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- Today, 07:01
- Jul 17, 2018
And do you have examples of people like this in your life?
I can actually relate this. If I’m not stressed out, I’m anxious as heck. Times when I’m supposed to relax, feel like the calm before the storm for me.I have nervousness and feel like crap sometimes (majority of the time).
Last night it was like a fever and dreaming half awake does no feel good.
Most of the time I barely function, hard to read, hard to watch videos.
Justs exhausted, takes too much effort to do anything mental/cognitive.
I like going on drives places, listening to music, just feel drained.
The nervousness problem happens when I can't think of anything and try to.
I think I have a regulation problem. (that's all of mental illness I think?)
This description sounds really spot on. So essentially over-reactiveness to unexpected change. Internal chaos.Oversensitivity to any stimulus and extreme aversion to anything that deviates from normalcy and safety, I would imagine.
Not just environmental nurture, but nature as well. Some people just are less stable or more sensitive than others. I can actually identify with your friend’s quirks as well.I have a friend who has those kind of traits. He has a lot of weird phobias and is very afraid of deviating from social norms.
I imagine this is due to not getting the right amount of stressors when growing up. Either to little or too much.
Why do you think that is?sat2493 said:But I realise this actually makes the element of surprise even worse for me.
Good categorization.I'd like to differentiate between organic neuroticism the personality construct vs "justified" neuroticism as seen in say, folks with PTSD in the form of residual vs acute hypervigilance. They're probably superficially similar. What do you think those differences might be?
I expect that something will turn out exactly how I pictured it. Of course that only magnifies how reality deviates from my head.Why do you think that is?
Hehe..... I have both and can't tell them apart by any means other than the exposure curve.sat2493 said:Speaking from experience, I get “triggered” unpredictability. It’s hard for me to pinpoint a central cause to why I feel the way I do. The stimulant seems to always come from a different place.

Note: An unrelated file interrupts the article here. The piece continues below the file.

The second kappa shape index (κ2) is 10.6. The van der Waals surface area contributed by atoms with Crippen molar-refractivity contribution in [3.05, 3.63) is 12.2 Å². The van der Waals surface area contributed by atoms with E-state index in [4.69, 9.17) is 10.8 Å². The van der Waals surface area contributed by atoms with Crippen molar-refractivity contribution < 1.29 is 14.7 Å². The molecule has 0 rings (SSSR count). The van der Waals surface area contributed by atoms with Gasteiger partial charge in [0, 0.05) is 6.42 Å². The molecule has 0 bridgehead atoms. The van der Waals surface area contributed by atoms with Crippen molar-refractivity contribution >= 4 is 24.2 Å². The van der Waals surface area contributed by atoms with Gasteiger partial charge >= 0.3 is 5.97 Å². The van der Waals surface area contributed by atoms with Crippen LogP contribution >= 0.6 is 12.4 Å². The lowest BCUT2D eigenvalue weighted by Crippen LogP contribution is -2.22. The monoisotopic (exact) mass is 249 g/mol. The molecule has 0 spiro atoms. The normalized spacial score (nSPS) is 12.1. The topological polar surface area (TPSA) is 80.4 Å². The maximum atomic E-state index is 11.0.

I’m assuming this is less so for what you called “justified” neuroticism. Their neuroticism is learned/evolved behaviour, where mine is a personality trait. Therefore, their overreactions could be more easily traced to a central source.
This is either unrefined Ni, or being forced to use Ni in the absence of adequate observational data.sat2493 said:I expect that something will turn out exactly how I pictured it. Of course that only magnifies how reality deviates from my head.
Labels risk becoming self-fulfilling prophecies, whether applied to the self and/or others. I believe that most people are neurotic, but it has different manifestations in different personalities that are revealed under different circumstances.I’m starting to be convinced I’m neurotic
Hm. I don’t know off the top of my head lol. I haven’t examined myself like that yet. Better get a third party’s input on that.Hehe..... I have both and can't tell them apart by any means other than the exposure curve.
What's your exposure curve like? By this, I mean how many times and with what frequency do you have to be exposed to the same stimulus or category of stimuli before you stop reacting? I get over novel stimuli fairly quickly, but there's a relapse if I don't encounter it again for a long time. It's pretty much reversed for hypervigilance. The greater the frequency, the more I react.
Hm, so either I’m a shit predictor or the data I have is not enough. I say both. I lack experience in a lot of things so that’s to be expected.This is either unrefined Ni, or being forced to use Ni in the absence of adequate observational data.
So confirmation bias and over-simplication. I get it.Labels risk becoming self-fulfilling prophecies, whether applied to the self and/or others. I believe that most people are neurotic, but it has different manifestations in different personalities that are revealed under different circumstances.
Well I don't identify with neuroticism in the same way a nationalist does with their country. In other words, I'm not reducing myself to the label. I'm just seeing characteristics of it in myself. I know I am more complex than the label.So this is what I'm thinking/exploring:
What value is there in simply identifying as neurotic given the nature and implications of subjective labels as mentioned above? The only one that comes to mind is individuation, considering that neuroticism could be considered part of Dabrowski's overexcitability; a catalytic component. If that's the case, then its purpose is to be overcome. Red pill or blue?
By volunteering first, I chose the red pill to seek truth. Such is my nature, the "lesson" being to challenge oneself when one experiences conflicting aspects of their own nature.